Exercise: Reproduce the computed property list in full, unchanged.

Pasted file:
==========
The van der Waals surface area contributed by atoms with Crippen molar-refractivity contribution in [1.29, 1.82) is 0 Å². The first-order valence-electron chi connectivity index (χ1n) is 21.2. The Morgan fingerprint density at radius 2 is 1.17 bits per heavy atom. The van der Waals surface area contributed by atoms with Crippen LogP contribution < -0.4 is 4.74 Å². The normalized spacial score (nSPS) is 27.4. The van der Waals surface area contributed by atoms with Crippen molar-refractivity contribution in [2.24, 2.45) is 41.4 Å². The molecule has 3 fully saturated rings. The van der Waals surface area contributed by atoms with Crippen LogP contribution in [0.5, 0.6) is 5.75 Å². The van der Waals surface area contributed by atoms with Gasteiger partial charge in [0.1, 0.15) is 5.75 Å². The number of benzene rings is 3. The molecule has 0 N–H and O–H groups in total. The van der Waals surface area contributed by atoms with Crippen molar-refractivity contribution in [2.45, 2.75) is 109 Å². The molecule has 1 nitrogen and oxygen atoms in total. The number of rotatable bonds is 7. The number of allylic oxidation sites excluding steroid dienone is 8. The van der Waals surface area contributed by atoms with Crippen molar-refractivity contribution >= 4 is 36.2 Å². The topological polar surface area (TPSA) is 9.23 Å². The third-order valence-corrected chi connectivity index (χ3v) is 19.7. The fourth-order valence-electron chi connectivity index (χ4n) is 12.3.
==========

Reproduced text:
The van der Waals surface area contributed by atoms with Crippen molar-refractivity contribution in [1.29, 1.82) is 0 Å². The first-order valence-electron chi connectivity index (χ1n) is 21.2. The Morgan fingerprint density at radius 2 is 1.17 bits per heavy atom. The van der Waals surface area contributed by atoms with Crippen LogP contribution < -0.4 is 4.74 Å². The normalized spacial score (nSPS) is 27.4. The van der Waals surface area contributed by atoms with Crippen molar-refractivity contribution in [2.24, 2.45) is 41.4 Å². The molecule has 3 fully saturated rings. The van der Waals surface area contributed by atoms with Crippen LogP contribution in [0.5, 0.6) is 5.75 Å². The van der Waals surface area contributed by atoms with Gasteiger partial charge in [0.1, 0.15) is 5.75 Å². The number of benzene rings is 3. The molecule has 0 N–H and O–H groups in total. The van der Waals surface area contributed by atoms with Crippen molar-refractivity contribution in [2.45, 2.75) is 109 Å². The molecule has 1 nitrogen and oxygen atoms in total. The number of rotatable bonds is 7. The number of allylic oxidation sites excluding steroid dienone is 8. The van der Waals surface area contributed by atoms with Crippen molar-refractivity contribution >= 4 is 36.2 Å². The topological polar surface area (TPSA) is 9.23 Å². The third-order valence-corrected chi connectivity index (χ3v) is 19.7. The fourth-order valence-electron chi connectivity index (χ4n) is 12.3.